If you’re a wallflower, take an acting class to get over the social butterflies. You’ll find that chatting up a stranger doesn’t seem so bad once you’ve performed some new-age interpretation of Shakespeare at your community theater in front of a moderately-filled auditorium of philistines.
Make yourself known. If you’re helpful, friendly, and curious, chances are someone will offer you another gig down the road. Enough offers and you become a staple on people’s sets and a known commodity, and you start getting paid.
The added side-benefit of this is that you’re building a reputation. Apart from being called back over and over, it’s a good bet that the people requesting you are also talking you up to colleagues of theirs who may need a good grip/script sup/production designer, etc.
This is a good way to move up in the production part of the world and helps you expand your creative network of reliable people to call up to work on your sets.
So, you’ve followed the steps above and made a bit of a splash in the world of cinema, but your work isn’t done. In the age of media, when so many people are creating content, you need to keep yours at the forefront, and that means marketing yourself whenever you can.
Find film-related events and screenings going on around town to attend. In the independent world, these are going on all the time.
Loads and loads of hipster bars and clubs who fancy themselves tapped into the underground art world play host to various film screenings and indie filmmaker get-togethers. Sometimes there are Facebook groups for these that you can RSVP to, and other times your local artsy weekly paper will clue you in to the goings-on around town.
Building your network and pitching your films/stories is a full-time job, so hitting these events is paramount.
Some of these venues will put the word out that they’re looking for media to showcase for these film-oriented nights. Submit your film to them to get yourself a screening slot. This is even better than talking your film up to the attendees because now they’ll be seeing it.
Part of networking today is digital. We don’t just swap glossy business cards and call it a day. Nowadays filmmakers are on Twitter and Instagram, posting tantalizing set photos of their newest projects, building hype around themselves.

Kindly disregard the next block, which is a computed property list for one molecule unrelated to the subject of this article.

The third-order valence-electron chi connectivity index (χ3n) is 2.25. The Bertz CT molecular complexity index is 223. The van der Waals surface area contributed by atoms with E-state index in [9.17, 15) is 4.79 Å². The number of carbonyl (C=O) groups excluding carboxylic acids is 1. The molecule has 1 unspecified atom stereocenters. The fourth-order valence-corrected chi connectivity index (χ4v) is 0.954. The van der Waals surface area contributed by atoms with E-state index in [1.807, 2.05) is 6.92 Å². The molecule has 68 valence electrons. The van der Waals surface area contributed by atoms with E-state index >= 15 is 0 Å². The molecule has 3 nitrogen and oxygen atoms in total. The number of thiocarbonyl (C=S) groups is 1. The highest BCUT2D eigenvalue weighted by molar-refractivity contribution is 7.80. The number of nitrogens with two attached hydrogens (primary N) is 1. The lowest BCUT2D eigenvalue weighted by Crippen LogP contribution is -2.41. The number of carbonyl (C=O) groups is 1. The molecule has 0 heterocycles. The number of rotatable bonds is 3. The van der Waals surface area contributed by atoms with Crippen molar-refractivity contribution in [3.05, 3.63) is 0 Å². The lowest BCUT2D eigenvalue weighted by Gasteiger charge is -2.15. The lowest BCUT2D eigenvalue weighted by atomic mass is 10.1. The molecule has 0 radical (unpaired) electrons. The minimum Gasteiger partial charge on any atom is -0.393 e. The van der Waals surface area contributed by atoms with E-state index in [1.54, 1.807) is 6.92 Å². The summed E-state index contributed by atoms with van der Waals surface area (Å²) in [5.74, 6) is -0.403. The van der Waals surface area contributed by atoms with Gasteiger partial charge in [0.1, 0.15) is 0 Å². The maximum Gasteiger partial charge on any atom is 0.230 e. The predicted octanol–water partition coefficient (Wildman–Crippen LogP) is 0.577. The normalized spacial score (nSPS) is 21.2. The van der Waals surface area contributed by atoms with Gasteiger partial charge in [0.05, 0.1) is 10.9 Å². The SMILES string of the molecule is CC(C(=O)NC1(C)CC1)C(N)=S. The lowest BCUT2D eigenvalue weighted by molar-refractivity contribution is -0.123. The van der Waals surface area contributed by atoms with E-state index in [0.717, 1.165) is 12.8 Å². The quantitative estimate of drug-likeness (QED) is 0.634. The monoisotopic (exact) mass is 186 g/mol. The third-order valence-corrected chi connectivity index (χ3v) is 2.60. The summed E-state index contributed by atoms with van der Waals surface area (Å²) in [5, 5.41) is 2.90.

Lock down a domain and build yourself a personal website where people can go to view your work. Post about any press or accolades you receive upload your resume. Make sure your contact page works. Upload a lot of pictures of you looking professional and busy. Check that all your social media links to your site and vice versa.
You want to be certain you’ve got as much digital ground covered as possible. The goal is to get visitors to stop their hyperactive scrolling and reawaken their addled brains to devote more than 2.5 seconds of attention to what it is your promoting.
Getting into filmmaking is hard work. Standing at the precipice, it can seem like an impossible feat to go ahead and take that leap, but leap you must. As things start to happen for you and you find your footing, be careful to stay in the moment.
Like anyone driven by single-minded ambition, constantly reaching for the next rung in the filmic success ladder might cause your days to blur together. You keep your nose to the grindstone for too long, and when you look up again, you’re not sure where the last year went.
With that in mind, don’t forget to enjoy it all. This is a singular career path. There’s nothing quite like. Don’t get so caught up in where you want to be that you forget to enjoy where you are.
Even if it’s that garbage project pulled off of Craigslist at the beginning of your journey, remember, most everyone else is off in some dreary cubicle gradually disintegrating their lumbar spine in a stiff desk chair, typing away at some expense report whose only difference from the one they typed last week is the date on the file.
So be thankful for that garbage project, do what you came there to do, and find something better next week.
You’re making movies, and how many people can say they get to do that?
Like I said at the beginning of this article, films are beautiful things, and you embarked on a filmmaking journey because something about them spoke to you. No matter how far you go and how hard you work, don’t ever forget that magic.
Do you agree with these steps? Did you follow a different route into filmmaking? Leave a comment below!
About the author
Nikola Stojković is a writer and filmmaker based out of Chicago. His short films have screened at festivals across the USA. When not shooting, he enjoys writing film reviews and playing his accordion, Fortunata.